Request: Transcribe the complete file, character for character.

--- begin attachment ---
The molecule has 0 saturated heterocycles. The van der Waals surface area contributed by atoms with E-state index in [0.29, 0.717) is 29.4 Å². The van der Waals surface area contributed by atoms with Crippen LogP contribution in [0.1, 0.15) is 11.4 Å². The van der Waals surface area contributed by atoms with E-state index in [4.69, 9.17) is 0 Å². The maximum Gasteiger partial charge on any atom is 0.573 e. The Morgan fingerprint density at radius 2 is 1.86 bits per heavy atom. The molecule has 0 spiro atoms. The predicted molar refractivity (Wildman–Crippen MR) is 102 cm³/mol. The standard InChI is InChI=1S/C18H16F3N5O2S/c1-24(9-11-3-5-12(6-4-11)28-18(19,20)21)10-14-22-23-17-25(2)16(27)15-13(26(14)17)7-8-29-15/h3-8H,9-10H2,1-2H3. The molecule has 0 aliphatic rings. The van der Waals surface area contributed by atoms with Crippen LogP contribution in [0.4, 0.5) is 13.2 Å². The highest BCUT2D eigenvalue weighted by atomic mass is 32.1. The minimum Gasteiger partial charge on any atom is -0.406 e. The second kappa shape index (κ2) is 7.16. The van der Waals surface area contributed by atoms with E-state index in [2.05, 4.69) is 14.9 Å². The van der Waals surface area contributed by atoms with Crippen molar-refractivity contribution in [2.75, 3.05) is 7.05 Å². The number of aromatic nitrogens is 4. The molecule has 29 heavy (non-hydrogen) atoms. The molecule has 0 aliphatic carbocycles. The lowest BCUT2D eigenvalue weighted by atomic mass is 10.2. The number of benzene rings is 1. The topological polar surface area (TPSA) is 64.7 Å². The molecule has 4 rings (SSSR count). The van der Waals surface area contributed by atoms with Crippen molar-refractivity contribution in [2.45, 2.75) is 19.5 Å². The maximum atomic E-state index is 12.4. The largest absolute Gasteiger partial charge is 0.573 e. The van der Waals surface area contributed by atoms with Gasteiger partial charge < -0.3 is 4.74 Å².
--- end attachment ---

The molecule has 0 saturated heterocycles. The van der Waals surface area contributed by atoms with E-state index in [0.29, 0.717) is 29.4 Å². The van der Waals surface area contributed by atoms with Crippen LogP contribution in [0.1, 0.15) is 11.4 Å². The van der Waals surface area contributed by atoms with E-state index in [4.69, 9.17) is 0 Å². The maximum Gasteiger partial charge on any atom is 0.573 e. The Morgan fingerprint density at radius 2 is 1.86 bits per heavy atom. The molecule has 0 spiro atoms. The predicted molar refractivity (Wildman–Crippen MR) is 102 cm³/mol. The standard InChI is InChI=1S/C18H16F3N5O2S/c1-24(9-11-3-5-12(6-4-11)28-18(19,20)21)10-14-22-23-17-25(2)16(27)15-13(26(14)17)7-8-29-15/h3-8H,9-10H2,1-2H3. The molecule has 0 aliphatic rings. The van der Waals surface area contributed by atoms with Crippen LogP contribution in [0.4, 0.5) is 13.2 Å². The highest BCUT2D eigenvalue weighted by atomic mass is 32.1. The minimum Gasteiger partial charge on any atom is -0.406 e. The second kappa shape index (κ2) is 7.16. The van der Waals surface area contributed by atoms with E-state index in [2.05, 4.69) is 14.9 Å². The van der Waals surface area contributed by atoms with Crippen molar-refractivity contribution in [2.75, 3.05) is 7.05 Å². The number of aromatic nitrogens is 4. The molecule has 29 heavy (non-hydrogen) atoms. The molecule has 0 aliphatic carbocycles. The lowest BCUT2D eigenvalue weighted by atomic mass is 10.2. The number of benzene rings is 1. The topological polar surface area (TPSA) is 64.7 Å². The molecule has 4 rings (SSSR count). The van der Waals surface area contributed by atoms with Crippen molar-refractivity contribution in [2.45, 2.75) is 19.5 Å². The maximum atomic E-state index is 12.4. The largest absolute Gasteiger partial charge is 0.573 e. The van der Waals surface area contributed by atoms with Gasteiger partial charge < -0.3 is 4.74 Å².